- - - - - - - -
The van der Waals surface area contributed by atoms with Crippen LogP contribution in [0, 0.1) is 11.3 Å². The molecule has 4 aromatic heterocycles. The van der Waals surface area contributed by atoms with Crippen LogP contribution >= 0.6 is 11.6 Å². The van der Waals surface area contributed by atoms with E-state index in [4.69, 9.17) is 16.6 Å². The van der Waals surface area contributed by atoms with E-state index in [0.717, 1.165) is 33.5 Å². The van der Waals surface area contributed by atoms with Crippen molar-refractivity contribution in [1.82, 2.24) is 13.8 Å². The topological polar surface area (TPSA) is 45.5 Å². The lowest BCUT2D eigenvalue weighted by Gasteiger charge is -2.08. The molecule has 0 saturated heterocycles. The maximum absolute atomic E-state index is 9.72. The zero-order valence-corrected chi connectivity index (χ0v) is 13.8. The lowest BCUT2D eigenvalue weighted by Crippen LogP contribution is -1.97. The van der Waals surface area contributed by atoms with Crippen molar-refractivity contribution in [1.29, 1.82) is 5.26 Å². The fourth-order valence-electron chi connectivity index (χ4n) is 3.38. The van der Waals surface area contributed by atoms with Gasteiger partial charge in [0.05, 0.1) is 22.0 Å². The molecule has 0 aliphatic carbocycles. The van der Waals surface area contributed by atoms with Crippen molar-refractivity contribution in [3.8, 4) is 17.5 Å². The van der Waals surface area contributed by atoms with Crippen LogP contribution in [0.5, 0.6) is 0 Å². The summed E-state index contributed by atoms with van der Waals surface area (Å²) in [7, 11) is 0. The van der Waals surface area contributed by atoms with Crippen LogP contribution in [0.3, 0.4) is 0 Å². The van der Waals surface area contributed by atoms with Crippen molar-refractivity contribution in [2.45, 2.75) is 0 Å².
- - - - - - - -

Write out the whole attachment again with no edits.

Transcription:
The van der Waals surface area contributed by atoms with Crippen LogP contribution in [0, 0.1) is 11.3 Å². The molecule has 4 aromatic heterocycles. The van der Waals surface area contributed by atoms with Crippen LogP contribution >= 0.6 is 11.6 Å². The van der Waals surface area contributed by atoms with E-state index in [4.69, 9.17) is 16.6 Å². The van der Waals surface area contributed by atoms with E-state index in [0.717, 1.165) is 33.5 Å². The van der Waals surface area contributed by atoms with Crippen molar-refractivity contribution in [1.82, 2.24) is 13.8 Å². The topological polar surface area (TPSA) is 45.5 Å². The lowest BCUT2D eigenvalue weighted by Gasteiger charge is -2.08. The molecule has 0 saturated heterocycles. The maximum absolute atomic E-state index is 9.72. The zero-order valence-corrected chi connectivity index (χ0v) is 13.8. The lowest BCUT2D eigenvalue weighted by Crippen LogP contribution is -1.97. The van der Waals surface area contributed by atoms with Crippen molar-refractivity contribution in [1.29, 1.82) is 5.26 Å². The fourth-order valence-electron chi connectivity index (χ4n) is 3.38. The van der Waals surface area contributed by atoms with Gasteiger partial charge in [0.05, 0.1) is 22.0 Å². The molecule has 0 aliphatic carbocycles. The van der Waals surface area contributed by atoms with Crippen molar-refractivity contribution in [3.8, 4) is 17.5 Å². The van der Waals surface area contributed by atoms with Crippen LogP contribution in [0.5, 0.6) is 0 Å². The summed E-state index contributed by atoms with van der Waals surface area (Å²) in [7, 11) is 0. The van der Waals surface area contributed by atoms with Crippen LogP contribution in [0.3, 0.4) is 0 Å². The van der Waals surface area contributed by atoms with Crippen molar-refractivity contribution in [2.45, 2.75) is 0 Å².